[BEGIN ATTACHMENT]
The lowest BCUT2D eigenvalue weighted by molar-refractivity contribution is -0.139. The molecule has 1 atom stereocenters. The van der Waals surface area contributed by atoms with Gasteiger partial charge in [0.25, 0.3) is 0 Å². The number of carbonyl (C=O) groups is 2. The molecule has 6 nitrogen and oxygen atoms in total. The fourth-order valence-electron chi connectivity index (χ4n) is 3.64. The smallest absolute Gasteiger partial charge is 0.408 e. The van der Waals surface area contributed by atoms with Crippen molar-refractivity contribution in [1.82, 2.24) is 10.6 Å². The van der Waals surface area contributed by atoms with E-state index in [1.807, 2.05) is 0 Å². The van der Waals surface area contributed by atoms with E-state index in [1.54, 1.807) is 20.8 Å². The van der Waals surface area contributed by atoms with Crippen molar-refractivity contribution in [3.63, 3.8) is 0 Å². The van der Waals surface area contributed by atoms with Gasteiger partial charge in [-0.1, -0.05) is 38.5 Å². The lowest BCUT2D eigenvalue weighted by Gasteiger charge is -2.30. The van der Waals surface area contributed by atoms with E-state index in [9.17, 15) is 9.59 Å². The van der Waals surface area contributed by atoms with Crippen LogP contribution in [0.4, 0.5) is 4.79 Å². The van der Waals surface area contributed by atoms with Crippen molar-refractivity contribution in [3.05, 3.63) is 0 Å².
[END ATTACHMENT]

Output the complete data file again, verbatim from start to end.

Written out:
The lowest BCUT2D eigenvalue weighted by molar-refractivity contribution is -0.139. The molecule has 1 atom stereocenters. The van der Waals surface area contributed by atoms with Gasteiger partial charge in [0.25, 0.3) is 0 Å². The number of carbonyl (C=O) groups is 2. The molecule has 6 nitrogen and oxygen atoms in total. The fourth-order valence-electron chi connectivity index (χ4n) is 3.64. The smallest absolute Gasteiger partial charge is 0.408 e. The van der Waals surface area contributed by atoms with Crippen molar-refractivity contribution in [1.82, 2.24) is 10.6 Å². The van der Waals surface area contributed by atoms with E-state index in [1.807, 2.05) is 0 Å². The van der Waals surface area contributed by atoms with E-state index in [1.54, 1.807) is 20.8 Å². The van der Waals surface area contributed by atoms with Crippen molar-refractivity contribution in [3.63, 3.8) is 0 Å². The van der Waals surface area contributed by atoms with Gasteiger partial charge in [-0.1, -0.05) is 38.5 Å². The lowest BCUT2D eigenvalue weighted by Gasteiger charge is -2.30. The van der Waals surface area contributed by atoms with E-state index in [9.17, 15) is 9.59 Å². The van der Waals surface area contributed by atoms with Crippen LogP contribution in [0.4, 0.5) is 4.79 Å². The van der Waals surface area contributed by atoms with Crippen molar-refractivity contribution in [3.05, 3.63) is 0 Å².